Notes from From Understanding to Enabling Networks: Using Web Science to Enhance Recommender Systems

Noshir Contractor

Noshir Contractor

The keynote at #recsys2011 is by Noshir Contractor. He is the coauthor of “Theories of communication networks” which seems to be an interesting book from amazon reviews.

the presentation stack is available here (thanks to @barrysmyth for the link)

He started by presenting SNIF. SNIF is a device and social networks for dogs! Kind of social petworking. In contrast lovegety is the SNIF technology for people. Find love through random encounters.

Today we will talk about How we can take research in social sciences and bring it to recommender systems.

People have looked at citations and papers and found that people who write papers in teams have a high impact. Also articles by teams from different disciplines from different geographic locations have the highest impact. Fining the appropriate team from a diverse background and geography is much harder.

Thus we are looking at assembeling these type of teams. But how do we decide whom to bring to the team?

The exciting thing about our time is that we have theories, data and methods, additionally we have computation infrastructure to run these models

Why do people collaborate with each other?

MTML model:

  • self interest (from econ theories)
  • Social and resource exchange
  • Mutual interest and collective action
  • Theories of contagion
  • Theories of balance
  • Theories of homophily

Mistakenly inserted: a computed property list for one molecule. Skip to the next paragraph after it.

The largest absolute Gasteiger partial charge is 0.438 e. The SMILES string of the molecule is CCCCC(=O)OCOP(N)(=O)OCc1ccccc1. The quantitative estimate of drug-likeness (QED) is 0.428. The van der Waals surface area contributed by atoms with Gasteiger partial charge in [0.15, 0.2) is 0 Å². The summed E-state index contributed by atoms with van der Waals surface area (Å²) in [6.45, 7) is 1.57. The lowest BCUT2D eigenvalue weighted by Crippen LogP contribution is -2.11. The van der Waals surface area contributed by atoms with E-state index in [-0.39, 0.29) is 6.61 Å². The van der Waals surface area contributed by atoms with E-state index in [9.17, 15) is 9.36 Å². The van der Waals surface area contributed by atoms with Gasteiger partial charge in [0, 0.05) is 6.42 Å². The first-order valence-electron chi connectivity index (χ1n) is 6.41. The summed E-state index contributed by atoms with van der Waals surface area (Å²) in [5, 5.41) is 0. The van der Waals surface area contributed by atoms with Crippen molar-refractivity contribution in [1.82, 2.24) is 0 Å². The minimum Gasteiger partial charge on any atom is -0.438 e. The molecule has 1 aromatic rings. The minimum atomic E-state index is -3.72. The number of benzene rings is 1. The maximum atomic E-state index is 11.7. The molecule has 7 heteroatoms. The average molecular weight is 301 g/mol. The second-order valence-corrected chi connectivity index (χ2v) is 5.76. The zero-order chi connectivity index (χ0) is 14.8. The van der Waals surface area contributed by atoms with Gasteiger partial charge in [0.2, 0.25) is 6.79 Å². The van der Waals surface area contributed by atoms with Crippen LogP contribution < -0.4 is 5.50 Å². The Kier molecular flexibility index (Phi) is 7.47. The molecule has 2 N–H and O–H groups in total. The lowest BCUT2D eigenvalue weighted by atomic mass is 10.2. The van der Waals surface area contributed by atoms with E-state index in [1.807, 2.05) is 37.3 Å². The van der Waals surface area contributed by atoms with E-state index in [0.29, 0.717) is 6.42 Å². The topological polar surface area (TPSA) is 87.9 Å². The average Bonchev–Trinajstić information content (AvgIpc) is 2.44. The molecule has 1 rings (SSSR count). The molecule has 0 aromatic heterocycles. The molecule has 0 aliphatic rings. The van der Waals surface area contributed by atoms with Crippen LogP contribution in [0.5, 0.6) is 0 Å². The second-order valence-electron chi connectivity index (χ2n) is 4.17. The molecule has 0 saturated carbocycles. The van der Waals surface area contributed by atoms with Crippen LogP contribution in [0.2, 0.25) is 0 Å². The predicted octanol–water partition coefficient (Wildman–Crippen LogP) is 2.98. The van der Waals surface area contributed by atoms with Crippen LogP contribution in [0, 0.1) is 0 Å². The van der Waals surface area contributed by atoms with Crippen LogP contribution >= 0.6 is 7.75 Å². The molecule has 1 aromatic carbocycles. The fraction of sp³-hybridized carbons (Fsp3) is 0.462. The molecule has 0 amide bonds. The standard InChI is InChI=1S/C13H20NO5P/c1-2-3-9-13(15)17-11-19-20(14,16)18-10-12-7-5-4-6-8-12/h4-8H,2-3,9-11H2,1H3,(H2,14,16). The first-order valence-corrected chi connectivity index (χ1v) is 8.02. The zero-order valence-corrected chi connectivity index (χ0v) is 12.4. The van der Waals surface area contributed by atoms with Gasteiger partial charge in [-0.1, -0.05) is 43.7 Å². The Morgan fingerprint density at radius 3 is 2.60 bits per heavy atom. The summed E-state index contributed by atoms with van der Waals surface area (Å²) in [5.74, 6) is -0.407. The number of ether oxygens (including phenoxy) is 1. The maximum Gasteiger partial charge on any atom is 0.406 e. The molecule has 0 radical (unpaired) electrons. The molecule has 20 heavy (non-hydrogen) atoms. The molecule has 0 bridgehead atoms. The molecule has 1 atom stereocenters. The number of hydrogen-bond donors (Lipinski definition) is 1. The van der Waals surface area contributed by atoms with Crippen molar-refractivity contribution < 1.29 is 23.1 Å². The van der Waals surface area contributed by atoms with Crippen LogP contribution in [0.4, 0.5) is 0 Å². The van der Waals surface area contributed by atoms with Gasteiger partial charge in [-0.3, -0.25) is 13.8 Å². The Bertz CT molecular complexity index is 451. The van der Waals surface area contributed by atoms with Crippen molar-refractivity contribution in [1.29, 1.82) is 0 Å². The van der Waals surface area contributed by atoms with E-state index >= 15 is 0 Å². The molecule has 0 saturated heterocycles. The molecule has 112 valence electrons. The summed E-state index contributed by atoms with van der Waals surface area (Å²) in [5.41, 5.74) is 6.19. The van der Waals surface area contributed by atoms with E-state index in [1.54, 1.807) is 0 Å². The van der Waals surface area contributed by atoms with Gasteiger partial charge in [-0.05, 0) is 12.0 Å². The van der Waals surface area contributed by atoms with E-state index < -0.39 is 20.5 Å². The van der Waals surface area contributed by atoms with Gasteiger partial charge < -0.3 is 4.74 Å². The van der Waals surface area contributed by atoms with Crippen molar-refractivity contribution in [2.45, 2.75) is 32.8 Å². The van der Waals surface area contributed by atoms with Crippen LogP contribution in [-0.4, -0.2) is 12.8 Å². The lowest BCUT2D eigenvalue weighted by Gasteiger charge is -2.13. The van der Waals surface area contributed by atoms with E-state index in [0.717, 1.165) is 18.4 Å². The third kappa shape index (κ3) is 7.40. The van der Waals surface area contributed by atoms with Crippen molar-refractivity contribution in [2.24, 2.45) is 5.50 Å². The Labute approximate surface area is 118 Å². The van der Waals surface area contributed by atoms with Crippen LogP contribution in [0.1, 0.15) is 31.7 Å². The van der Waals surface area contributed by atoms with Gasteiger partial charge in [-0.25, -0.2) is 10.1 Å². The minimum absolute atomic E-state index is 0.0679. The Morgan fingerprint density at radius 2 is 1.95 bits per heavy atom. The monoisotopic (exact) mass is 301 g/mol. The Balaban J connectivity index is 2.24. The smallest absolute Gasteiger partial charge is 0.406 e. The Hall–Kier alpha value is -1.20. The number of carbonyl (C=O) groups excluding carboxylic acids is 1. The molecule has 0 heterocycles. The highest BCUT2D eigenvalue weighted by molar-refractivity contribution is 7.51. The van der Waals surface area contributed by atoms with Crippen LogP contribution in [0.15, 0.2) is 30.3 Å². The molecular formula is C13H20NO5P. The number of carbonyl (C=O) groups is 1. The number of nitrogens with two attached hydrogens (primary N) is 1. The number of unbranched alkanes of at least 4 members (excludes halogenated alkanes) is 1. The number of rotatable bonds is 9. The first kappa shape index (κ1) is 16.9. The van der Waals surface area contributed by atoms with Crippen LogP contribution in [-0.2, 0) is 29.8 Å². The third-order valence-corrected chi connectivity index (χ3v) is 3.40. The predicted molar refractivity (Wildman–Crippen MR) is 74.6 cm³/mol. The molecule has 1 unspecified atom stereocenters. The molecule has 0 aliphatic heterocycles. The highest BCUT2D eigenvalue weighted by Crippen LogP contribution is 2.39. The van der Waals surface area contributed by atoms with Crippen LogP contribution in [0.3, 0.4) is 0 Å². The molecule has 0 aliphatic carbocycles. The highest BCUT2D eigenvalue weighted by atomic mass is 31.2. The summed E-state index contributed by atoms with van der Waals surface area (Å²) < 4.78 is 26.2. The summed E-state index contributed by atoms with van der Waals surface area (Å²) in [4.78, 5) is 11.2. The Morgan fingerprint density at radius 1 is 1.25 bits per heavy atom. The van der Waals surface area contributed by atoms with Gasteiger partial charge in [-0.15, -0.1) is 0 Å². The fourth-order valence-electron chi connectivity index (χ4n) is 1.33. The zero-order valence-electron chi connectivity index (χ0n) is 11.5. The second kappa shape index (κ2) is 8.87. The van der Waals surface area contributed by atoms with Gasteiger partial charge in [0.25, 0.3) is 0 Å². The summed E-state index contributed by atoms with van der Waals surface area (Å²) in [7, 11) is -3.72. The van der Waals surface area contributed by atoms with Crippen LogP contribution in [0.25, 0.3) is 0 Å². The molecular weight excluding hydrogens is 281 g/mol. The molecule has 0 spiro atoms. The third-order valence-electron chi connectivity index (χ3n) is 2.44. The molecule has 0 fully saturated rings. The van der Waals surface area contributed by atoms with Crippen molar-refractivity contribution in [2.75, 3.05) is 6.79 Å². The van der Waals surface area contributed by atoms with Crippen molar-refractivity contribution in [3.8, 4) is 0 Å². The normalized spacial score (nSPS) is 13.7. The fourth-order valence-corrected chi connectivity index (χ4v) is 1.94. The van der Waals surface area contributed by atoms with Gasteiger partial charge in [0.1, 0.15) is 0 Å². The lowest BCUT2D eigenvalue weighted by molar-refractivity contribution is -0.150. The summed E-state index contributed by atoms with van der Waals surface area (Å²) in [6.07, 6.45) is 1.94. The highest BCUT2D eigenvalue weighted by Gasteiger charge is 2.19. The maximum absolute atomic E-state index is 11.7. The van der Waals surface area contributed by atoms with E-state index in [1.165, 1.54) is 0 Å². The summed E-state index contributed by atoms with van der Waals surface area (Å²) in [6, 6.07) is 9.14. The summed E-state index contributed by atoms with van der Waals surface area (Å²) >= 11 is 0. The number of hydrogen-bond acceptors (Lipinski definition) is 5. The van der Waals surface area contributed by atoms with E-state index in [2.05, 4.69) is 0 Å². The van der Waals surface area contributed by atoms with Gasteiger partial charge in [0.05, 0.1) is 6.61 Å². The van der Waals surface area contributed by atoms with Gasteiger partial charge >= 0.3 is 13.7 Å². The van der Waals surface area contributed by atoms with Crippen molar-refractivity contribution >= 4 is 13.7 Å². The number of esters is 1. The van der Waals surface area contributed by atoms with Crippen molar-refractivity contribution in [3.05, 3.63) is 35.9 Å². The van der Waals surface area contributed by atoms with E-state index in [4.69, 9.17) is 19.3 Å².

• Theories of proximity
My note: How about Robert Spolsky’s theory?
Exponential randome graphs can explain how these collaboration networks is formed (the shape of the graph)
They have looked at the structure of NSF proposals and they wanted to see if they can build a recommnder system that by using characteristics of the proposal make recommendations for acceptance
The likelihood of collaboration is highers if:
  • you have written an NSF proposal together
  • you have cited each other
Didn’t know about H-index. Interesting factor. Apparently those with higher H-index are less likely to collaborate.
Citing your collaborators actually reduces the likelihood of getting NSF funding (!)
Solving the link recommendation problem (recommending who should be on the team)
Link prediction approaches: node-wise similarity, network topology, or probabilistic modeling
P* for link prediction
Use p* models to calculate link probability
  • Estimate p*/ERGM
  • the rest I didn’t get to type (!)
I think the probabilistic model that he is refering to is the same as model fitting on Bayesian nets but I am not sure.
The talk ended by a demo of the implementation that is available here 
Noshir’s book is also available for free on his personal website



~ by marksalen on October 24, 2011.

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